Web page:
The majority of the existing literature studying the impact of the COVID-19 pandemic on marriage and divorce rates focuses on high-income settings. Fallesen (2021) use a monthly series of divorce filings in Denmark, and show that the filing rate was 7% lower during the pandemic. In Japan, Komura and Ogawa (2022) find that the pandemic-induced nationwide state of emergency caused the number of marriages and divorces (per 1000 population) to decline by 10% and 27%, respectively.Footnote 6 In South Korea, Kim and Kim (2021) use administrative data and find a 10–14% reduction in marriage rates and a 3–7% reduction in divorce rates. Finally, in the United States, Westrick-Payne et al. (2022) consider data on marriages from 20 states and divorces from 35 states and find an 11% shortfall in marriages and a 12% shortfall in divorces.Footnote 7

Our findings in Mexico, a middle-income setting, suggest a similar decline in new marriages and new divorces. However, Mexico’s decline in new marriages (54%) and divorces (43%) is substantial when compared with related studies in high-income countries, which range from a reduction in new divorces by 3% to 27% and new marriages by 10% to 14% (Fallesen, 2021, Kim & Kim, 2021, Komura & Ogawa, 2022, Westrick-Payne et al., 2022). The larger reduction in marriage and divorce rates in Mexico may be due to several factors, the most notable being the limited supply of vaccines, the weak economic relief response of the Mexican government, as well as limited administrative capacity of the government.Footnote 8

A second contribution of the present study is to consider disaggregate data and the dynamic impacts of the pandemic. The majority of studies to date have focused on the overall aggregate impacts of the pandemic (Fallesen, 2021, Kim & Kim, 2021, Komura & Ogawa, 2022, Westrick-Payne et al., 2022). However, these aggregate numbers fail to demonstrate the dynamic effects of the pandemic as well as the compositional adjustments of new marriages and divorces during the pandemic (Komura & Ogawa, 2022). In the present study, we show that, in Mexico, by the end of 2020, marriage decisions were still being postponed (if not permanently prevented), but divorces returned to pre-pandemic levels.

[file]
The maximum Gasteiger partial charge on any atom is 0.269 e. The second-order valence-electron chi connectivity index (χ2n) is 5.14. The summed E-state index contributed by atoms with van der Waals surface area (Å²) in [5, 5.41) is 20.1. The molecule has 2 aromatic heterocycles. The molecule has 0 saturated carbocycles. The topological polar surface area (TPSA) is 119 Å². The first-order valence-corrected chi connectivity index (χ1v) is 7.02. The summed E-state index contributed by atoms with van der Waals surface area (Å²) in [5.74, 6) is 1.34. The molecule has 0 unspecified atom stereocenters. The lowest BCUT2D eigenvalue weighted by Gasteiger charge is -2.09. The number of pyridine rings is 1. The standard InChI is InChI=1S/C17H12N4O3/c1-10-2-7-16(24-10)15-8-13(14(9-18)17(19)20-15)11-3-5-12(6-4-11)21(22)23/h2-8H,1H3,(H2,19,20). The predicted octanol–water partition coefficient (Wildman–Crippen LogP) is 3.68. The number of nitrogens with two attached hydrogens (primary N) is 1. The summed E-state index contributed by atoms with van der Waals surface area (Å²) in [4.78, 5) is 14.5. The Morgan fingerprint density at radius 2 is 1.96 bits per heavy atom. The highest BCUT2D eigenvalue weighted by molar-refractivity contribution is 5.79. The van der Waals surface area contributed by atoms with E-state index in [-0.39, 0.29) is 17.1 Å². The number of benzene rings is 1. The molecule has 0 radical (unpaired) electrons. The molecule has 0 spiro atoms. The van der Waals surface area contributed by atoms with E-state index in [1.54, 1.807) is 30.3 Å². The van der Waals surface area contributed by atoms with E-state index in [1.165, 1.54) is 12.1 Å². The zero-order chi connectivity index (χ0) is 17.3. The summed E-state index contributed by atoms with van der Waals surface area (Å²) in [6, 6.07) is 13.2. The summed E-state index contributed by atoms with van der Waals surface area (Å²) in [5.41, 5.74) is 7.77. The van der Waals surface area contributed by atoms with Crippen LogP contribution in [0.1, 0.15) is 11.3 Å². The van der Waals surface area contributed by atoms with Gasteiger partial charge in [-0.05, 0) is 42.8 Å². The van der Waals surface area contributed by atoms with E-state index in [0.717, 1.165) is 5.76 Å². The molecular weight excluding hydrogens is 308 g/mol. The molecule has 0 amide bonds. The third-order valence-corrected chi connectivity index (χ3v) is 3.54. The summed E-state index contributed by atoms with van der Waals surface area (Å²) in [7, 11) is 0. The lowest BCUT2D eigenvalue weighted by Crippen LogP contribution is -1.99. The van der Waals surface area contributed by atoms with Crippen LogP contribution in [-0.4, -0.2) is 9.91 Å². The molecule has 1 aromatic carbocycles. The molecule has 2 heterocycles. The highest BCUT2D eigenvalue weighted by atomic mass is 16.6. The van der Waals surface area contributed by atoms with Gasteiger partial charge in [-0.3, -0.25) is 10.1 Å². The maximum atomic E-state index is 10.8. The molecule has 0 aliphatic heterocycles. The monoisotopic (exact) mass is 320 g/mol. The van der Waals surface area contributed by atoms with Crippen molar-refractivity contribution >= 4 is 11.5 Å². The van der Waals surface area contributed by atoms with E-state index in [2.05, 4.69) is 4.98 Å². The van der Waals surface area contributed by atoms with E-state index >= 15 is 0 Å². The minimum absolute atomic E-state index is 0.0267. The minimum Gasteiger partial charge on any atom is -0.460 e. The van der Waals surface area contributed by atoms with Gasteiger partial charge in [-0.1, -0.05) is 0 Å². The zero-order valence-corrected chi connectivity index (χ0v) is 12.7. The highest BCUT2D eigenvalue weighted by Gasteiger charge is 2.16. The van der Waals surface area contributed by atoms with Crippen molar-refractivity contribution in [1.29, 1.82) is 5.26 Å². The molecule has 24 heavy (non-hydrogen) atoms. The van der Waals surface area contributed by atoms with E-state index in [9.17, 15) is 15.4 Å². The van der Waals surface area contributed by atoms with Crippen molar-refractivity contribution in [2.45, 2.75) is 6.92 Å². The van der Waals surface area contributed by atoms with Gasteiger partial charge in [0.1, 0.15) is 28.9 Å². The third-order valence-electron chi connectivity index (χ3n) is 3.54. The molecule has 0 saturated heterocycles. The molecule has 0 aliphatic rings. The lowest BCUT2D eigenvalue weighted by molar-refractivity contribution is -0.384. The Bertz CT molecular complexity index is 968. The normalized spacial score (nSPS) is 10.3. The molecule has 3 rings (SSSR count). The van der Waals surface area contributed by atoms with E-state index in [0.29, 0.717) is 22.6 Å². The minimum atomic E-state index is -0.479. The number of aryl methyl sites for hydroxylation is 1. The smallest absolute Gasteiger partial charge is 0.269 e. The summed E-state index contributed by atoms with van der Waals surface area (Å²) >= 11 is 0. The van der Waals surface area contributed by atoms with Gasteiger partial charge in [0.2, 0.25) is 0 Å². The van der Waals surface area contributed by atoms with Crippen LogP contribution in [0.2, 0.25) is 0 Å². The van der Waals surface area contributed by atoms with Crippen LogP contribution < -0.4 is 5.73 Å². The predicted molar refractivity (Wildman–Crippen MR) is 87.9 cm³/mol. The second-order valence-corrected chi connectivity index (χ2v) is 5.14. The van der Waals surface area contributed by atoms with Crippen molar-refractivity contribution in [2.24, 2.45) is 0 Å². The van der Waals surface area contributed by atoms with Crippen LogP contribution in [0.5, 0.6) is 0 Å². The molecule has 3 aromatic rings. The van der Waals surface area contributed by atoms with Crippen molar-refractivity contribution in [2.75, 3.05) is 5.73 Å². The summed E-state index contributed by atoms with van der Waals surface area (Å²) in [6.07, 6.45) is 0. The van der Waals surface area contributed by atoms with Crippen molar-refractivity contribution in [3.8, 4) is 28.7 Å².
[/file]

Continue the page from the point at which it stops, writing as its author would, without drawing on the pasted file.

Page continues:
Mexico’s data also allows us to consider the characteristics of new marriages and divorces before and during the pandemic, including age, education, and employment status. The rich microdata demonstrates the pandemic-induced compositional shifts in the attributes of couples opting for marriages or divorces. These compositional adjustments are important to consider, as they have implications for marital assortativeness and inequality across households (Breen & Salazar, 2011, Eika, Mogstad & Zafar, 2019, Greenwood, Guner, Kocharkov & Santos, 2014), and Mexico’s level of inequality is already higher than other OECD countries (Hoehn-Velasco & Penglase, 2021a). While we do not directly assess inequality or assortativeness in the present study, our findings suggest that new marriages shift towards the most educated, and new divorces shift towards the least educated. These results provide suggestive evidence of who-marries-(and divorces)-who during the pandemic, and opens avenues for future research into the effects of the pandemic on assortativeness and inequality in Mexico. Finally, our findings add to the broader literature focusing on the gendered impact of the COVID-19 pandemic, which could potentially affect outside options, especially for women.Footnote 9